Domestic Bliss began with the curator Katie Bruce interested in the work Untitled (Yellow Foot Sofa) by Nicola L (1937 – 2018), acquired in 1990 for Glasgow Museum’s collection, and thinking about the history of the building as home, exchange, library and museum.  The exhibition includes works from the fine art and decorative art collections that have never been shown at GoMA before alongside new acquisitions from Anne Collier and Siân Robinson Davies with more recently-displayed works such as Growing up as Boy by Grayson Perry,  Ice Cream Paperweight (Brown) by Scott Myles and Home Ornaments by Daphne Wright.

At the centre of the show is a reading table, which also functions as an event space responding to themes within the exhibition. Commissions from Camara Taylor and Mandy McIntosh include events that will begin to question the ‘domestic bliss’ the title of this exhibition alludes to. These and the public programme of discussions, talks and readings will inform display changes to the exhibition in the future.

Artists:
Jane Evelyn Atwood, Chris Bramble, Thomas J Clapperton, Emmanuel Cooper, Anne Collier, Kate Davis, Jacqueline Donachie, Nick Evans, Alasdair Gray, Ilana Halperin, Jessie M King, Nicola L, Oscar Marzaroli, Mandy McIntosh and the Feegie Needlers, Scott Myles, Grayson Perry, Niki de Saint Phalle, Siân Robinson Davies, Jo Spence, Ettore Sottsass, Joel Sternfeld, Camara Taylor, Jane Topping, Hanneline Visnes, Nick Waplington, Daphne Wright.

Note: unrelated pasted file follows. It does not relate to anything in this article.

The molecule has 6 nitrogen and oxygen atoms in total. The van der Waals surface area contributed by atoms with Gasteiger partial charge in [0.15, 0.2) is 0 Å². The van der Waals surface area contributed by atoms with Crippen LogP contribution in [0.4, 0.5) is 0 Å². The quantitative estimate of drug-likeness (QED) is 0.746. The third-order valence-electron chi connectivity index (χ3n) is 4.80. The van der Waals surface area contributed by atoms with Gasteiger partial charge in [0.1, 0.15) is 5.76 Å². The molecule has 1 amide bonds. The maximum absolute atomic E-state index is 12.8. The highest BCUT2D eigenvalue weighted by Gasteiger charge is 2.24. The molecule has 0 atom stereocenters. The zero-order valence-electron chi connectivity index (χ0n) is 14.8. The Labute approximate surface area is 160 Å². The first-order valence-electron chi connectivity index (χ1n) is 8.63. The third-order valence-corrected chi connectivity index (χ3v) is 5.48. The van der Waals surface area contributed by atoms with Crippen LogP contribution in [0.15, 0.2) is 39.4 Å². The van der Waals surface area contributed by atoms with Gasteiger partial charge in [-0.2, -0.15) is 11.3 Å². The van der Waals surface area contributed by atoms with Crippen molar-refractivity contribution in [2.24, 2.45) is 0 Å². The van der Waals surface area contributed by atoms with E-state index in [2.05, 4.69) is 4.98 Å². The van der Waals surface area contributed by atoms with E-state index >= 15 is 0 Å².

From The Skinny’s Review:

For Domestic Bliss, the Gallery of Modern Art furnishes its top floor gallery full of works from Glasgow’s renowned civic art collection that touch on homelife and domesticity.

In a wide format photograph from Nick Waplington across the back wall, a recent mother tilts the new baby’s head as it vomits, with the frame of the photography taking in the entirety of the small living room’s details, as a frank and exceptional insight into private family life.

There are also drawings of Jane Topping’s own studio wall with fragments of research on the playwright Carson McCullers, particularly a period when McCullers left her husband to live in a queer commune of sorts in the 40s. They show sketches of intimate photos along with quotidian itemised lists (‘cigarettes, dirty plate, war news…’) and poetic annotations or quotations: ‘choice’, ‘Plus, I crave’.